Meteo 422 – Lecture 17 – The Omega Equation Aloft
The derivations below generally follow those in the course text: Holton’s “An Introduction to Dynamic Meteorology”
Goal: Develop an understanding of the role of ageostrophic flow at jet stream level.
· Jet streak example – sketch on blackboard
· Short-wave example – more complex –> discuss in lab
· The right hand term says that when the geostrophic wind advects in slower wind, the ageostrophic wind goes left of the jet in the N.H., i.e. roughly poleward.
· Likewise, when the geostrophic wind advects in faster wind, the ageostrophic wind goes left of the jet in the N.H., i.e. roughly equatorward.
· Sketch streamlines on the jet-level map.
· Air flowing into a region of tight pressure gradient finds itself going too slowly for Coriolis to balance the PGF, so the air accelerates towards lower pressure.
· The resulting cross-contour ageostrophic flow experiences Coriolis forcing too, acting to accelerate the along-contour flow back towards geostrophy.
· The reverse happens when air exits a region of tight pressure gradient.
· Entry region circulation
· Exit region circulation
· Where would you expect clouds and precipitation?
· Consider the stability of the upper troposphere
· Adiabatic heating and cooling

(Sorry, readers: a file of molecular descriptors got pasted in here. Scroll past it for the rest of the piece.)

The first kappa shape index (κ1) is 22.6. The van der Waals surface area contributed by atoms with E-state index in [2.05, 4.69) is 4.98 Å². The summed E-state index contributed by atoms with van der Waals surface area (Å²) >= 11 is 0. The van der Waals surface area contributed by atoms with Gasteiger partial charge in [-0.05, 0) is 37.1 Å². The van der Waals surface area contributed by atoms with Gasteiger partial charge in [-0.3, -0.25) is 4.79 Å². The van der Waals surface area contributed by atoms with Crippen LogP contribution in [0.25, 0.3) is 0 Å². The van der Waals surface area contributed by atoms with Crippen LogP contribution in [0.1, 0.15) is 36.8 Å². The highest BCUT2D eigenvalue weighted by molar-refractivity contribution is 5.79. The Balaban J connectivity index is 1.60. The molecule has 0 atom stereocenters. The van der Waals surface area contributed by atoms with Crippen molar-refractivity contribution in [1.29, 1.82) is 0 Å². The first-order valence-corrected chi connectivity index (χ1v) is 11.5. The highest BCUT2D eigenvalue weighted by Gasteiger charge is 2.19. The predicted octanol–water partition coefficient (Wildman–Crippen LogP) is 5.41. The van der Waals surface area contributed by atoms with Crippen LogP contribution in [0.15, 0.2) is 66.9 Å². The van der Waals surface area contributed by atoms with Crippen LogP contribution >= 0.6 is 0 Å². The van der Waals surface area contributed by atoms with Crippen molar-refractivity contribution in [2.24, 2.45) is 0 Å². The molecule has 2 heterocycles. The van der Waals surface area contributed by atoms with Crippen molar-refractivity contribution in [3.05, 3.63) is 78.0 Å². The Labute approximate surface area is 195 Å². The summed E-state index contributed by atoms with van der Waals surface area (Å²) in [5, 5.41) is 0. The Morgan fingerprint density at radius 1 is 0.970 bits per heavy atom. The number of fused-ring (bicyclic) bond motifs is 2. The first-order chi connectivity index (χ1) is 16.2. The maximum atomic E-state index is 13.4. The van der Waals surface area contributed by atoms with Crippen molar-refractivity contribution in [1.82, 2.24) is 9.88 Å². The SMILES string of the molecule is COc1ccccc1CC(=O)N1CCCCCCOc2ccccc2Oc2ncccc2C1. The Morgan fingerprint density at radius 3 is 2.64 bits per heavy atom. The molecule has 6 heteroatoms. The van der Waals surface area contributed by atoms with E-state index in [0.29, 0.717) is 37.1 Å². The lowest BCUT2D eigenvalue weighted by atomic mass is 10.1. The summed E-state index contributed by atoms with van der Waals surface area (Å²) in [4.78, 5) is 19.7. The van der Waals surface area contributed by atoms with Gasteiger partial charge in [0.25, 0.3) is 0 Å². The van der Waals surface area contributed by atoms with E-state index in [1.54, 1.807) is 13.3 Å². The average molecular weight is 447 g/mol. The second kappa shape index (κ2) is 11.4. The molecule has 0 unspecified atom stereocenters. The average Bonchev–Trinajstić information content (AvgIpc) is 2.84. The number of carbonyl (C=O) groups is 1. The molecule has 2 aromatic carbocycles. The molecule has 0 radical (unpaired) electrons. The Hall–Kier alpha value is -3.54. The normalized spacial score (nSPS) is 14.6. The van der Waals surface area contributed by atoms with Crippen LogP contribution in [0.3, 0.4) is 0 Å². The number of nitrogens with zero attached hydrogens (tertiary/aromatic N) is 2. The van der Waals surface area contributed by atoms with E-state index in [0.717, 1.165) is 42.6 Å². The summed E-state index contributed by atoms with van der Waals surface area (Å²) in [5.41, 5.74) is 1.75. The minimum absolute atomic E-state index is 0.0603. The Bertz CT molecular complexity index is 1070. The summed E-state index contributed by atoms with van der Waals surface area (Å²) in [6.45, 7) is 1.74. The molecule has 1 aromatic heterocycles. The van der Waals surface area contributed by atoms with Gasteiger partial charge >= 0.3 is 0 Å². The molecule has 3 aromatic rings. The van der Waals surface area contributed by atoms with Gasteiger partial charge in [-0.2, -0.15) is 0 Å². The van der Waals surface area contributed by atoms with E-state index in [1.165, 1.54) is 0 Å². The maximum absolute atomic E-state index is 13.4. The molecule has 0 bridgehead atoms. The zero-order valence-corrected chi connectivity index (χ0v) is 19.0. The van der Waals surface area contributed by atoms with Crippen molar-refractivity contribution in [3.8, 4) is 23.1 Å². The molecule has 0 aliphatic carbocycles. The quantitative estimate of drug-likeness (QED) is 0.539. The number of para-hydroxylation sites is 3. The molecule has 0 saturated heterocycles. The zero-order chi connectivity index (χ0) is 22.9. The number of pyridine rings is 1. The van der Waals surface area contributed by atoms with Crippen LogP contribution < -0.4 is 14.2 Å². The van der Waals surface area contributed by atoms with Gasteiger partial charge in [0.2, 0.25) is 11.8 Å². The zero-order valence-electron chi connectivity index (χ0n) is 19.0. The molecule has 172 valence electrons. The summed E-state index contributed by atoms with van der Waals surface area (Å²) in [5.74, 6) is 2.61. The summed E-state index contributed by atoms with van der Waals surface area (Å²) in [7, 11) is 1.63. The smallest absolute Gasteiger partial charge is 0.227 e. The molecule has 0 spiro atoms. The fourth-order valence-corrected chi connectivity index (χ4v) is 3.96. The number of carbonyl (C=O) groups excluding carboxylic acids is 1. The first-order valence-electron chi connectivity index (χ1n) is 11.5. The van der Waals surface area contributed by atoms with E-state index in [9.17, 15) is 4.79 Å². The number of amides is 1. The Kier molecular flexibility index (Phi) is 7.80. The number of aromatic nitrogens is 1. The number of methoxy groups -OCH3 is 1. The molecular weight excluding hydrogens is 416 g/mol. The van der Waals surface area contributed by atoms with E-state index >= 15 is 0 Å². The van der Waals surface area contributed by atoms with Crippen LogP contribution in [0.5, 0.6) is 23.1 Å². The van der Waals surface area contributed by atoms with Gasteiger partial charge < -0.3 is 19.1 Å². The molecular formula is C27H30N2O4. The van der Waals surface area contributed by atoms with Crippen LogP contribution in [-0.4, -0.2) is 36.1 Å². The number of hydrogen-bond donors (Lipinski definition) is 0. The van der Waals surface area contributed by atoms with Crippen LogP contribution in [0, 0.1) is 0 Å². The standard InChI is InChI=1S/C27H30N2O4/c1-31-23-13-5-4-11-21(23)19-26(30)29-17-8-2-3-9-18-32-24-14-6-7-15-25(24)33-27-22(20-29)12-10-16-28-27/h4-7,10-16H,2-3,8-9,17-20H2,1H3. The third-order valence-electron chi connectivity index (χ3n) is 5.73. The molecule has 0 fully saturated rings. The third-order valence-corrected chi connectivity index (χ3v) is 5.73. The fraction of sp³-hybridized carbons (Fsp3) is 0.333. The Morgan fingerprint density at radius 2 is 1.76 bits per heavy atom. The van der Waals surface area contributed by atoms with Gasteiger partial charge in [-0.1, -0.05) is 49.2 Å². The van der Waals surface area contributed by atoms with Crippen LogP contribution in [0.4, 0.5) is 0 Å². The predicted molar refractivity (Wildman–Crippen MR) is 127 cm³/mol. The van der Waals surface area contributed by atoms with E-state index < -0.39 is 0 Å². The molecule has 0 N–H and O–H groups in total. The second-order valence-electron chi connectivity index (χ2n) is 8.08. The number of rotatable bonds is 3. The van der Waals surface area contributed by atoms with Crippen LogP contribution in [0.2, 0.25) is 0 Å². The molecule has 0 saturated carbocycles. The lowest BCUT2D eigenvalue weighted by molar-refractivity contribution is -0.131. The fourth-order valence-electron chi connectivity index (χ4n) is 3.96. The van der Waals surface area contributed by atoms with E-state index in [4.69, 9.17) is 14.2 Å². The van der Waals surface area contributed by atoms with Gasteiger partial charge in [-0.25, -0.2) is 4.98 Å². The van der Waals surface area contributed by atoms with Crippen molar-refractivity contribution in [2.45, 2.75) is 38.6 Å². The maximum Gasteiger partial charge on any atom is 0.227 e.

· Destruction of the upwind end of a jet streak
· Extension of the downwind end of a jet streak
· Ageostrophy holds the height and wind fields together to maintain some semblance of geostrophy
· Vertical advection there causes much more adiabatic heating and cooling than does similar motion in the troposphere
· So the column-average temperature and thus the surface pressure change more when the tropopause is advected up or down
· Enhanced cyclogenesis – think about why
· Upper tropospheric fronts
· Formed by intrusions of stratospheric air into the troposphere in the entrance region of jet streaks and short-waves
· Eliminated both by mixing with tropospheric air and by retraction into the stratosphere in the exit region of jet streaks and short-waves
· Wind shear
· Strong stability and sloping inversion means strong horizontal temperature gradient
· Hence strong thermal wind
· Hence strong vertical wind shear
· If the shear becomes strong enough to overcome the stability Kelvin-Helmholtz waves form, creating dangerous turbulence
· Nuclear fallout
· Radioactive particles get rained out of the troposphere within a week
· So if someone fights a nuclear war on the other side of the world, little of that fallout reaches you.
· In contrast, radioactive particles that rise with the mushroom cloud into the stratosphere can stay there for months.
· These particles travel around the globe until they are injected into the troposphere by tropopause folds.
· The resulting fronts can carry the radiation to the surface or into storms, which rain it out.
· Creating a global fallout hazard from even local nuclear wars.